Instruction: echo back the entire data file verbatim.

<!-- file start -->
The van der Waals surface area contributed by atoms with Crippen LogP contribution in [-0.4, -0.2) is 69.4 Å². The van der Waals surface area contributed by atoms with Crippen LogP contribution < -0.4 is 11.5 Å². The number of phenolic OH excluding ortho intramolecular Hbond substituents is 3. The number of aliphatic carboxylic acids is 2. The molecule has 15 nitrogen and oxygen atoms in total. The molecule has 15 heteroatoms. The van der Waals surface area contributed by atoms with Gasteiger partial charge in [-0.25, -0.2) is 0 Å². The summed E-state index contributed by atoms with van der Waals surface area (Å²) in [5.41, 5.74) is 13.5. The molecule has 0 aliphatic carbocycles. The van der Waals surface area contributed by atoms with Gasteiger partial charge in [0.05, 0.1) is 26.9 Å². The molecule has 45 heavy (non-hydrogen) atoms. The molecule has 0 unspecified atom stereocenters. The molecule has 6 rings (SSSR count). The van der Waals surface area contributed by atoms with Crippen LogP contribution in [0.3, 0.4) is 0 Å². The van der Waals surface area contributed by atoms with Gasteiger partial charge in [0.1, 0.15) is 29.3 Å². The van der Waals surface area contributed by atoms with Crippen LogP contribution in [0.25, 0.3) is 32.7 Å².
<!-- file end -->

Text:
The van der Waals surface area contributed by atoms with Crippen LogP contribution in [-0.4, -0.2) is 69.4 Å². The van der Waals surface area contributed by atoms with Crippen LogP contribution < -0.4 is 11.5 Å². The number of phenolic OH excluding ortho intramolecular Hbond substituents is 3. The number of aliphatic carboxylic acids is 2. The molecule has 15 nitrogen and oxygen atoms in total. The molecule has 15 heteroatoms. The van der Waals surface area contributed by atoms with Gasteiger partial charge in [-0.25, -0.2) is 0 Å². The summed E-state index contributed by atoms with van der Waals surface area (Å²) in [5.41, 5.74) is 13.5. The molecule has 0 aliphatic carbocycles. The van der Waals surface area contributed by atoms with Gasteiger partial charge in [0.05, 0.1) is 26.9 Å². The molecule has 45 heavy (non-hydrogen) atoms. The molecule has 0 unspecified atom stereocenters. The molecule has 6 rings (SSSR count). The van der Waals surface area contributed by atoms with Crippen LogP contribution in [0.3, 0.4) is 0 Å². The van der Waals surface area contributed by atoms with Gasteiger partial charge in [0.1, 0.15) is 29.3 Å². The van der Waals surface area contributed by atoms with Crippen LogP contribution in [0.25, 0.3) is 32.7 Å².